[Sca-cooks] Pickles (was Re: Weird food)
dragon at crimson-dragon.com
Fri Jul 18 11:43:50 PDT 2008
Laureen Hart wrote:
>If there was lots and it wasn't likely to be eaten quick enough mom would
>pickle it or freeze it. Mom always said pickling everything was a
>I suspect it was also a "not much money" thing.
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I think it is more accurate to say it is a
People salted, pickled, dried, smoked and otherwise preserved foods
so they would have them out of season and through the winter. About
the only places this did not happen are in areas where salt was not
easily obtained or in hunter/gatherer societies.
Pickles aren't just cucumbers, that is a rather American mind set.
You can pickle just about anything. Look at the gigantic variety of
pickled vegetables in Asian cultures, India, Russia and just about
any place you can think of that has ready access to large quantities of salt.
I am trying to find the details but I once read an account of how one
war during the Shogunate period in Japan was actually cut short by
one side cutting off the supply of salt to the other. Without the
flow of salt from the seashore to the inland province, the farmers
could not preserve enough food for the winter and would suffer famine.
We take salt for granted these days in the industrialized world. It
is ubiquitous and cheap (it was not always so, sometimes it was a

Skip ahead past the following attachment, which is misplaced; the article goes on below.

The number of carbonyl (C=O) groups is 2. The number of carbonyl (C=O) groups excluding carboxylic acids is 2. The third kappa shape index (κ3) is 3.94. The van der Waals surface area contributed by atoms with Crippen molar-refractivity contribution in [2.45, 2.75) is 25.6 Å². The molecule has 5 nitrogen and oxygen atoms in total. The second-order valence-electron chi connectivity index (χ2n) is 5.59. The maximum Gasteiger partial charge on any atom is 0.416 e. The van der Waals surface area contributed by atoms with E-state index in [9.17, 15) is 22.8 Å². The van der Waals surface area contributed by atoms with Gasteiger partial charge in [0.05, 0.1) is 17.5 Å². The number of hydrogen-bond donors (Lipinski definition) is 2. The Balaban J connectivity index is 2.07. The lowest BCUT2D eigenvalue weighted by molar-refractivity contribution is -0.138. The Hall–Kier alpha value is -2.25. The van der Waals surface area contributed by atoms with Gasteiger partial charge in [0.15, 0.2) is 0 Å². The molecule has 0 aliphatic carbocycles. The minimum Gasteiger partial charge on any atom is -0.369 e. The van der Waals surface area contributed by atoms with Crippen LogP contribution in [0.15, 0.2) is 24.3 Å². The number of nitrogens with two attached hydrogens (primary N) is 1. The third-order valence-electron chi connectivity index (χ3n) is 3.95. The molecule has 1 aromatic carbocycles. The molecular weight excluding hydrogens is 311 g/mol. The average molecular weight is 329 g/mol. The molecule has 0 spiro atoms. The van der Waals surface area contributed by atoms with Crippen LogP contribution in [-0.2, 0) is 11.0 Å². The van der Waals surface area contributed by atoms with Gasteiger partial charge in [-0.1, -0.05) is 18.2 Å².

very dear commodity) and many of its uses in food preservation have
gone by the way side in our modern society. Which is a shame in my
opinion because many of the foods that were once preserved through
pickling and salting were quite delicious in their own right. The
developing world still maintains many of these traditions because
they have to in order to survive.
I once served pickled figs at a dinner. They were looked at with much
suspicion by many of the diners but those who were daring enough to
try them generally liked them. I had the advantage of all of my
guests being personal friends who were familiar with my culinary
skills and who generally have a slight bit more adventurousness than
the average Joe or Jane. Out of the 20 people there, I think all but
about two tried them and the majority thought they were "strange but
Venimus, Saltavimus, Bibimus (et naribus canium capti sumus)
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